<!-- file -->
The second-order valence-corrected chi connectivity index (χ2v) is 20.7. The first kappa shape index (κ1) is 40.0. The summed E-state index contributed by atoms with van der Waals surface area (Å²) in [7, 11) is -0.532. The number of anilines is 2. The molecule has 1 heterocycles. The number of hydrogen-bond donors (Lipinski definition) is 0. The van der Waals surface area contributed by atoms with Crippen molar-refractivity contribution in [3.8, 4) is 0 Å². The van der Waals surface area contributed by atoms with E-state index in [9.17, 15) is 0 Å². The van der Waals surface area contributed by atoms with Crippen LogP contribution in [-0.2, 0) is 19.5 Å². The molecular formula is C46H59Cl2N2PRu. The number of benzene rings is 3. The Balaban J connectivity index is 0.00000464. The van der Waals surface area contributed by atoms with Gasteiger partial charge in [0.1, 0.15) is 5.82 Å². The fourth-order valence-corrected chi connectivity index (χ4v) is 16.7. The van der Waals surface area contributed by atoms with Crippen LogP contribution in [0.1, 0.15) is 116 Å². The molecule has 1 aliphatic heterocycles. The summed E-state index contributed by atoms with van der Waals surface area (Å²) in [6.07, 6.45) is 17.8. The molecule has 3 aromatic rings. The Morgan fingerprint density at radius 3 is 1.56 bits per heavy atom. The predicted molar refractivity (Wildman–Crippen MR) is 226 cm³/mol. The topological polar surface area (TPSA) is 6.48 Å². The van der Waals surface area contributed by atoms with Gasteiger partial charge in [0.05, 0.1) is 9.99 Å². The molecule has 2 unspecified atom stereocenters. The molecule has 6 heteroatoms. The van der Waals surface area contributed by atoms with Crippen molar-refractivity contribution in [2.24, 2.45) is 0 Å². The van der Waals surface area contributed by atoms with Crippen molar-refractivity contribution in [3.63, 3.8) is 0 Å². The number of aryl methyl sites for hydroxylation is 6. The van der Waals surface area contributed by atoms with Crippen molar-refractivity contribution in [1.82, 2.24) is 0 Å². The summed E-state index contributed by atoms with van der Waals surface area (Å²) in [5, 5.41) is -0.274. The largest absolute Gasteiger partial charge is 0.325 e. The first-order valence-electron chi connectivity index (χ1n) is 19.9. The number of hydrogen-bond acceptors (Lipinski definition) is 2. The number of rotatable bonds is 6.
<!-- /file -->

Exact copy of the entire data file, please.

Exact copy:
The second-order valence-corrected chi connectivity index (χ2v) is 20.7. The first kappa shape index (κ1) is 40.0. The summed E-state index contributed by atoms with van der Waals surface area (Å²) in [7, 11) is -0.532. The number of anilines is 2. The molecule has 1 heterocycles. The number of hydrogen-bond donors (Lipinski definition) is 0. The van der Waals surface area contributed by atoms with Crippen molar-refractivity contribution in [3.8, 4) is 0 Å². The van der Waals surface area contributed by atoms with E-state index in [9.17, 15) is 0 Å². The van der Waals surface area contributed by atoms with Crippen LogP contribution in [-0.2, 0) is 19.5 Å². The molecular formula is C46H59Cl2N2PRu. The number of benzene rings is 3. The Balaban J connectivity index is 0.00000464. The van der Waals surface area contributed by atoms with Gasteiger partial charge in [0.1, 0.15) is 5.82 Å². The fourth-order valence-corrected chi connectivity index (χ4v) is 16.7. The van der Waals surface area contributed by atoms with Crippen LogP contribution in [0.1, 0.15) is 116 Å². The molecule has 1 aliphatic heterocycles. The summed E-state index contributed by atoms with van der Waals surface area (Å²) in [6.07, 6.45) is 17.8. The molecule has 3 aromatic rings. The Morgan fingerprint density at radius 3 is 1.56 bits per heavy atom. The predicted molar refractivity (Wildman–Crippen MR) is 226 cm³/mol. The topological polar surface area (TPSA) is 6.48 Å². The van der Waals surface area contributed by atoms with Gasteiger partial charge in [0.05, 0.1) is 9.99 Å². The molecule has 2 unspecified atom stereocenters. The molecule has 6 heteroatoms. The van der Waals surface area contributed by atoms with Crippen molar-refractivity contribution in [2.24, 2.45) is 0 Å². The van der Waals surface area contributed by atoms with Crippen molar-refractivity contribution in [3.63, 3.8) is 0 Å². The number of aryl methyl sites for hydroxylation is 6. The van der Waals surface area contributed by atoms with Crippen molar-refractivity contribution in [1.82, 2.24) is 0 Å². The summed E-state index contributed by atoms with van der Waals surface area (Å²) in [5, 5.41) is -0.274. The largest absolute Gasteiger partial charge is 0.325 e. The first-order valence-electron chi connectivity index (χ1n) is 19.9. The number of hydrogen-bond acceptors (Lipinski definition) is 2. The number of rotatable bonds is 6.